After having dinner with a bunch of friends last weekend, where the conversation centered around health and sustainable eating, my husband decided it was time to make the move towards vegetarianism that had been on his mind for some time. So, while at the public library the next day, I checked out a stack of beautiful vegetarian-leaning cookbooks. One of them was Ivy Manning’s The Adaptable Feast: Satisfying Meals for the Vegetarians, Vegans, and Omnivores at Your Table. Casting about for a recipe that would use ingredients I had on hand, including potatoes and cheese (always on hand in our household), I found an inspired variation on a tried-and-true favorite: the twice-baked potato.
Since this version calls for potatoes and cabbage, the author, Ivy Manning describes it as the perfect vegetarian option for a St. Patrick’s Day feast. Recently, in her own recipe blog, Ivy’s Feast, she wrote about another twice-baked potato variation that would also be appropriate for St. Patrick’s Day: Twice Baked Irish Potatoes with Kale and Stout Onions. Yum. And she even made a cooking video to boot. See it here:
Her technique for baking potatoes is one that I will adopt henceforth: she rubs the skins of the potatoes with olive oil before popping them in a 400˚F oven for about an hour. This make the skins of the potatoes crispy and flavorful, but it also prevents them from becoming so crispy and dry that they crumble when you start fiddling with them to scoop them out and restuff them.
Twice-Baked Potatoes with Cabbage and Edamame
Adapted (for the ingredients I had on hand) from the recipe in The Adaptable Feast: Satisfying Meals for the Vegetarians, Vegans, and Omnivores at Your Table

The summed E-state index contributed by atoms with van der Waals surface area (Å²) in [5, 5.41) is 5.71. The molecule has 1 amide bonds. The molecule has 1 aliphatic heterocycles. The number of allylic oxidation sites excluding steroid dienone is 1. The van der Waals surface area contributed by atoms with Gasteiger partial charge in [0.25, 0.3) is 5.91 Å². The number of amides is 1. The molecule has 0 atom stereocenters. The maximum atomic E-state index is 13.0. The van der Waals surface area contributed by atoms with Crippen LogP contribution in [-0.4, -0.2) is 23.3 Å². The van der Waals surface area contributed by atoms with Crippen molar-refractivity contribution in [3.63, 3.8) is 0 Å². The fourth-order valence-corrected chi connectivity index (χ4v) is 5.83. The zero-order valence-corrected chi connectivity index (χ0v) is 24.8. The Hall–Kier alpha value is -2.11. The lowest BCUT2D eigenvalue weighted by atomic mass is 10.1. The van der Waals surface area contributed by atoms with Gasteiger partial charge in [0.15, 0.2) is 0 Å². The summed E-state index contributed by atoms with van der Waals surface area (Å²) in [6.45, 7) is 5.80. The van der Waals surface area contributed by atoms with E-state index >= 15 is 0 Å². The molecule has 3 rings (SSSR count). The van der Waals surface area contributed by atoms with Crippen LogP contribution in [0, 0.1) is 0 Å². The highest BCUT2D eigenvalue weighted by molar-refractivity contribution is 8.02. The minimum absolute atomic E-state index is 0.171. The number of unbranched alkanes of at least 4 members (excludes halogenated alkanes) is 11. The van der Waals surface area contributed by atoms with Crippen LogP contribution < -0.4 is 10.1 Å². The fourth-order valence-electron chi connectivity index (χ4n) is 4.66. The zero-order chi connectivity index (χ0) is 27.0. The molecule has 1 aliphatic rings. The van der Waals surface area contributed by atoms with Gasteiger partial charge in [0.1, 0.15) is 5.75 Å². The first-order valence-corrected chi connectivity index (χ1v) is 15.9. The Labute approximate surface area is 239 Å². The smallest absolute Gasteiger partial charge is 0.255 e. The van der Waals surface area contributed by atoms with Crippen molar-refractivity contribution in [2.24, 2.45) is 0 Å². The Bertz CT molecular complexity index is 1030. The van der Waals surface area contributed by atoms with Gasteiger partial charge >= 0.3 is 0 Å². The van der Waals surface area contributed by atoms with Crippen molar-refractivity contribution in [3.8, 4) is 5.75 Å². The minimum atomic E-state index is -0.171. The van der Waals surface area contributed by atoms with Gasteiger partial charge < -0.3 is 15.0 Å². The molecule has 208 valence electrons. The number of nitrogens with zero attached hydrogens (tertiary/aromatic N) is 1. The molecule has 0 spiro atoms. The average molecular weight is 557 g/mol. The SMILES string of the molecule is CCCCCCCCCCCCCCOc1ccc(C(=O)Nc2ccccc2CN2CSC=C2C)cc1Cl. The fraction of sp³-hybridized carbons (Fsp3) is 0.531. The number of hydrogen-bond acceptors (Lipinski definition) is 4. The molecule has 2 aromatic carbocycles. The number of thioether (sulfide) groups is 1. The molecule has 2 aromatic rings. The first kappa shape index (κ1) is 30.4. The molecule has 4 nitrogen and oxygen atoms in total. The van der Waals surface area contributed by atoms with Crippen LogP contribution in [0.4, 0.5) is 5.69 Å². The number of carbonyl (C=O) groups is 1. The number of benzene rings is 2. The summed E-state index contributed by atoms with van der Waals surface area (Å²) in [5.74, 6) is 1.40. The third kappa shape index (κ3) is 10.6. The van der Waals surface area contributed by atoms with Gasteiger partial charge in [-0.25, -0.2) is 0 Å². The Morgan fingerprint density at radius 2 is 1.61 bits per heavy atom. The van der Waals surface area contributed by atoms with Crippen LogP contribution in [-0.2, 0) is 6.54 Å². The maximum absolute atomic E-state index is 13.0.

by Ivy Manning.
4 large russet potatoes
1/2 tsp olive oil
2 Tbsp unsalted butter
1/4 cup chopped Leeks
1/4 cup chopped green onions
2 cups chopped green cabbage
1/2 cup frozen shelled edamame, thawed
3/4 cup 2% milk
Salt and freshly ground black pepper
1 cup grated sharp cheddar cheese
1. Preheat oven to 400˚F. Scrub the potatoes. Pat them dry and then rub them with olive oil. Place the potatoes directly on the center rack of the oven. Bake until they give easily when gently squeezed, 45 minutes to an hour. (I always pierce them with a knife to test for doneness). Use a serrated knife to cut off the top quarter of the potatoes and set aside. Reduce oven temperature to 350˚F.
2. While potatoes are baking, you can prepare the filling. Melt 1 Tbsp of butter in a large sautée pan over medium heat. Add the leeks, green onions and cabbage, and cook, stirring frequently, until they soften and begin to brown, about 10 minutes. Add the edamame, stir to combine and remove from heat.
3. Use a soup spoon to scoop off the flesh from the tops of the potatoes and discard the skin. Carefully scoop out the flesh from the center of the potatoes, leaving a 1/4-inch-thick shell on the bottom and sides. Mash the potatoes with the remaining Tbsp of butter and the 2% milk. Gently fold in the leek-cabbage-edamame mixture into the potatoes and season with salt and pepper.
4. Mound the potato mixture into the potato shells and top with grated cheese.
5. Place the potatoes on a baking sheet. Bake in the 350˚F oven until cheese in melted and bubbly, about 20 minutes.